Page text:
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Volume 38, Issue 4 (2009)

Toward Developing a Science of Treatment Integrity: Introduction to the Special Series

pp. 445—459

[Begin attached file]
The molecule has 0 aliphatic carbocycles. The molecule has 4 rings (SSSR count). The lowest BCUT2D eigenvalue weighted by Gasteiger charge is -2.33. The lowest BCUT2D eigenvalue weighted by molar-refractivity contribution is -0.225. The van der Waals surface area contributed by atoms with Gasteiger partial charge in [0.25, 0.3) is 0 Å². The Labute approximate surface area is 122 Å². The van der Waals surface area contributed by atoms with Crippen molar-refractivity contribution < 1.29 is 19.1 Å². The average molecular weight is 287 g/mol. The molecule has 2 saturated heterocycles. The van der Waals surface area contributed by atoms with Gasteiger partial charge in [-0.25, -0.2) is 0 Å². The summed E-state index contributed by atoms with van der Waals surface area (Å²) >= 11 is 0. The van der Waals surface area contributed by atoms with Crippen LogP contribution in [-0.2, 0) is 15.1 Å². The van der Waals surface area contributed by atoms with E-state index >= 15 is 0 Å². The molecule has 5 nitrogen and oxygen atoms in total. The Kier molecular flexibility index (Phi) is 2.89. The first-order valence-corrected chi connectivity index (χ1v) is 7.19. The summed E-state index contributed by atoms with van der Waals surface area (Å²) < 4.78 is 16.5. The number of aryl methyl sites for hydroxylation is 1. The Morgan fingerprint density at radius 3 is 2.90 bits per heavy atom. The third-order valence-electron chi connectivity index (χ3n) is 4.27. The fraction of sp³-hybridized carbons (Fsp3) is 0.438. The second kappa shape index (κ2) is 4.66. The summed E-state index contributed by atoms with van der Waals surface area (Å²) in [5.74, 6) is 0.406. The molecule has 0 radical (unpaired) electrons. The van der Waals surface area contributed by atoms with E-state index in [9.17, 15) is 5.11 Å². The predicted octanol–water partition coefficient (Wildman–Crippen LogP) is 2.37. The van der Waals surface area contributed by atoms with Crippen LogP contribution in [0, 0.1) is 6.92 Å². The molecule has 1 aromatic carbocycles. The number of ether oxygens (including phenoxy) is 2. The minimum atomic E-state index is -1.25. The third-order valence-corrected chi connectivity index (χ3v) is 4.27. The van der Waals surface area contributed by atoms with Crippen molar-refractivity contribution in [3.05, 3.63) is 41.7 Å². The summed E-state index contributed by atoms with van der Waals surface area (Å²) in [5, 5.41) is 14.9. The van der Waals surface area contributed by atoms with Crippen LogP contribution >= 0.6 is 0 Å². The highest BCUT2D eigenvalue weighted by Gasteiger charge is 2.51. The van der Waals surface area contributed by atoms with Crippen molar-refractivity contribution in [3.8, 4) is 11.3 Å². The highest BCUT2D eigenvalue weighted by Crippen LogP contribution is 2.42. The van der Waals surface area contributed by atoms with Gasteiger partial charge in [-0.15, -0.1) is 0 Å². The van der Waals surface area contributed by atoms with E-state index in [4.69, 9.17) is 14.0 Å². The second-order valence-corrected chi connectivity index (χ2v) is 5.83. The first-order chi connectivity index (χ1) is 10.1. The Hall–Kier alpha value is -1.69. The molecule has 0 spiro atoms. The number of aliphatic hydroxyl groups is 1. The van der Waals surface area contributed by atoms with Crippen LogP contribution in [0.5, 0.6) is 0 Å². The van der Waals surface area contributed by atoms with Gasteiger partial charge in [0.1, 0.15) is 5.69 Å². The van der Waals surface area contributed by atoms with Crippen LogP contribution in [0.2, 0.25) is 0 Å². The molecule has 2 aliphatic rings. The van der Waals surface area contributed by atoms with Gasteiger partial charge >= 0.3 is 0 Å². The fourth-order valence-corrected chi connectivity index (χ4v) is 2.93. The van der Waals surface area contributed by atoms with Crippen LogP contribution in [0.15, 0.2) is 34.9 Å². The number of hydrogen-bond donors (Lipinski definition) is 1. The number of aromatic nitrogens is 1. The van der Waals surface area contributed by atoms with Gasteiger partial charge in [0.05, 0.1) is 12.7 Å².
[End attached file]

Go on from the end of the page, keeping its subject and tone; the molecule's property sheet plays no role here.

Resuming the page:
Abstract. Treatment integrity (also referred to as “treatment fidelity,” “intervention integrity,” and “procedural reliability”) is an important methodological concern in both research and practice because treatment integrity data are essential to making valid conclusions regarding treatment outcomes. Despite its relationship to validity, treatment integrity has been largely overlooked in education research and related fields. Influences over the past 5 years have increased attention to this construct, yet many questions remain in regard to how it should be addressed. The purpose of this article is twofold. First, we provide a brief overview of the current state of (a) conceptual models of treatment integrity; (b) research on assessment, promotion, and relationship to student outcomes; and (c) treatment integrity related to response to intervention models of service delivery. Second, we suggest future directions for research, practice, and policy related to treatment integrity as we move toward a better scientific understanding of this construct. The article concludes with a description of the purposes of this special series.

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